When Sri Lanka (then Ceylon) nationalized schools in the 1960's, the establishment of new Private Schools was essentially prohibited. This restriction was openly side-stepped by registering international schools as companies, which meant they functioned outside the purview of the Ministry of Education and are technically not schools.
However, they are commonly recognized as schools:
- If a student of such an international school is asked "which school do you go to?" their answer will never be challenged with "but that's not a school".
- When education was made compulsory (initially in 1997 for children aged 5 to 14 years, later in 2016 for children aged 5 to 16 years) they were tacitly accepted as schools - that is why no Monitoring Committee asked international school students' parents "Why are you not sending your child to school?"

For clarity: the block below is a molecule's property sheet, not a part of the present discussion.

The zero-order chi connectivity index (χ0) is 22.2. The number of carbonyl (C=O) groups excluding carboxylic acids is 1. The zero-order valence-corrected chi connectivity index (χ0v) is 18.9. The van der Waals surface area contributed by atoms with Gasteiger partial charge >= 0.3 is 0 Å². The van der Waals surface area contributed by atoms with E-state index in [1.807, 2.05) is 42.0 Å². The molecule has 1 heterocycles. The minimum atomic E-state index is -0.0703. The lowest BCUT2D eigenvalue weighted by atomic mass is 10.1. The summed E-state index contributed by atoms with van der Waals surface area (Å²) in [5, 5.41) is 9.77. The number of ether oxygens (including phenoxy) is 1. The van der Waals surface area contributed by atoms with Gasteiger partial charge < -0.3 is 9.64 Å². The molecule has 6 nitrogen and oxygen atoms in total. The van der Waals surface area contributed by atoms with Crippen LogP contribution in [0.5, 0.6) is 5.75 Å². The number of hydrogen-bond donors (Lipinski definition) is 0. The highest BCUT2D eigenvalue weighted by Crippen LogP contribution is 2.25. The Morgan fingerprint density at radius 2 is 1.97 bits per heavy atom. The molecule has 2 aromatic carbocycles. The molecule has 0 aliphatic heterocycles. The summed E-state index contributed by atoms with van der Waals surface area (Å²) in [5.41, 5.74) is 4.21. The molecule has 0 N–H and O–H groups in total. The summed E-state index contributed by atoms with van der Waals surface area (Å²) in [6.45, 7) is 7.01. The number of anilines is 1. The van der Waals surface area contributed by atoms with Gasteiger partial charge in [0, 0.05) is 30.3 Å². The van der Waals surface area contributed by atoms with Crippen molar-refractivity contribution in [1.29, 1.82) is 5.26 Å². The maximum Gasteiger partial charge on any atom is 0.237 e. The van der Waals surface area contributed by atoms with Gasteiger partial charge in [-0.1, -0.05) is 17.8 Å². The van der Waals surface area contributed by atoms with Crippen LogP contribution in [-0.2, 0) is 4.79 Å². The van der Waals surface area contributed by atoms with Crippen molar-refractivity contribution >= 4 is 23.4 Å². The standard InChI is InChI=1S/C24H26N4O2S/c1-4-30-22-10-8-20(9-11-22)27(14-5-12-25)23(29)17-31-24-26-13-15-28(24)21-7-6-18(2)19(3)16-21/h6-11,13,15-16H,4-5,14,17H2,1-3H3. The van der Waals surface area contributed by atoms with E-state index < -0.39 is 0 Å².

- Even the Ministry, in this 2013 publication, under "School System" (page 28), acknowledges the existence of 'approximately 300 "International Schools"'
We could also have chosen that path. Indeed, we are legally registered as a limited liability company. However, we decided to make use of another provision in the law: Children are not required to attend a school if their parents make "adequate and suitable provisions for the education of the child". This is also the legal basis we recommend for families who wish to home-school in Sri Lanka.
Our official position is that we are an educational institution that supports parents to fulfill their educational obligations towards their children when not enrolled in a conventional school.
However, in general conversation, if children enrolled with us are asked "which school do you go to?" they will answer "Kinder Republic"